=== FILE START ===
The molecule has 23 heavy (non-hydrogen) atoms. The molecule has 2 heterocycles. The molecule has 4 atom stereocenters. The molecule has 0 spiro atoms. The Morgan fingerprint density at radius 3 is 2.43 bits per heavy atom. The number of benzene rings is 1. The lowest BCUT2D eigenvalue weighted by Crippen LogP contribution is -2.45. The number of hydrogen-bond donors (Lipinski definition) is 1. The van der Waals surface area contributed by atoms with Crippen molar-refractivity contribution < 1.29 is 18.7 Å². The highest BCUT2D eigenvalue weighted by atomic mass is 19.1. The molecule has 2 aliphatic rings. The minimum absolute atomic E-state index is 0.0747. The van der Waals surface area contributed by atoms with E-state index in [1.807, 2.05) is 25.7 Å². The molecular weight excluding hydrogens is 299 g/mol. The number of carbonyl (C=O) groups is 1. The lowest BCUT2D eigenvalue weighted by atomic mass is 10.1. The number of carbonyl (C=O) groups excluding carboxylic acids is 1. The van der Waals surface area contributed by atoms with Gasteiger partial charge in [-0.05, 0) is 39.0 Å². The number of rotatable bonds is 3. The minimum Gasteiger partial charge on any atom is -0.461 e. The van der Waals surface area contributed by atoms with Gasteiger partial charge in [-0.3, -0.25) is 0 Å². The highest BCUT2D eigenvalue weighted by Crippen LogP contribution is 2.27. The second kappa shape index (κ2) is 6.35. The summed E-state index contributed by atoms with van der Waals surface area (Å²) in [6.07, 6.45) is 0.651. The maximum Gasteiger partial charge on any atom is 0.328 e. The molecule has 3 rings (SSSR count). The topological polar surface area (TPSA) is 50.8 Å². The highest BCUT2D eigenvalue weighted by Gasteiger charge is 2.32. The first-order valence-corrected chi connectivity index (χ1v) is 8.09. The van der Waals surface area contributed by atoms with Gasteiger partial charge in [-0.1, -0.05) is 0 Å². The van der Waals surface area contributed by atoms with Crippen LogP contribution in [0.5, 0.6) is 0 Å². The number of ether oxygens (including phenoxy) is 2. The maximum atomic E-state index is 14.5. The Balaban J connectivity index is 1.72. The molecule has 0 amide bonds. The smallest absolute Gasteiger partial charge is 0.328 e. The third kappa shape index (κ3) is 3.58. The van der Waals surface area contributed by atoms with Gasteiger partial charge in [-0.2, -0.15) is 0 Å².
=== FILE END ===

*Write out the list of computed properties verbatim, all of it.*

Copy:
The molecule has 23 heavy (non-hydrogen) atoms. The molecule has 2 heterocycles. The molecule has 4 atom stereocenters. The molecule has 0 spiro atoms. The Morgan fingerprint density at radius 3 is 2.43 bits per heavy atom. The number of benzene rings is 1. The lowest BCUT2D eigenvalue weighted by Crippen LogP contribution is -2.45. The number of hydrogen-bond donors (Lipinski definition) is 1. The van der Waals surface area contributed by atoms with Crippen molar-refractivity contribution < 1.29 is 18.7 Å². The highest BCUT2D eigenvalue weighted by atomic mass is 19.1. The molecule has 2 aliphatic rings. The minimum absolute atomic E-state index is 0.0747. The van der Waals surface area contributed by atoms with E-state index in [1.807, 2.05) is 25.7 Å². The molecular weight excluding hydrogens is 299 g/mol. The number of carbonyl (C=O) groups is 1. The lowest BCUT2D eigenvalue weighted by atomic mass is 10.1. The number of carbonyl (C=O) groups excluding carboxylic acids is 1. The van der Waals surface area contributed by atoms with Gasteiger partial charge in [-0.05, 0) is 39.0 Å². The number of rotatable bonds is 3. The minimum Gasteiger partial charge on any atom is -0.461 e. The van der Waals surface area contributed by atoms with Gasteiger partial charge in [-0.3, -0.25) is 0 Å². The highest BCUT2D eigenvalue weighted by Crippen LogP contribution is 2.27. The second kappa shape index (κ2) is 6.35. The summed E-state index contributed by atoms with van der Waals surface area (Å²) in [6.07, 6.45) is 0.651. The maximum Gasteiger partial charge on any atom is 0.328 e. The molecule has 3 rings (SSSR count). The topological polar surface area (TPSA) is 50.8 Å². The highest BCUT2D eigenvalue weighted by Gasteiger charge is 2.32. The first-order valence-corrected chi connectivity index (χ1v) is 8.09. The van der Waals surface area contributed by atoms with Gasteiger partial charge in [-0.1, -0.05) is 0 Å². The van der Waals surface area contributed by atoms with Crippen LogP contribution in [0.5, 0.6) is 0 Å². The number of ether oxygens (including phenoxy) is 2. The maximum atomic E-state index is 14.5. The Balaban J connectivity index is 1.72. The molecule has 0 amide bonds. The smallest absolute Gasteiger partial charge is 0.328 e. The third kappa shape index (κ3) is 3.58. The van der Waals surface area contributed by atoms with Gasteiger partial charge in [-0.2, -0.15) is 0 Å².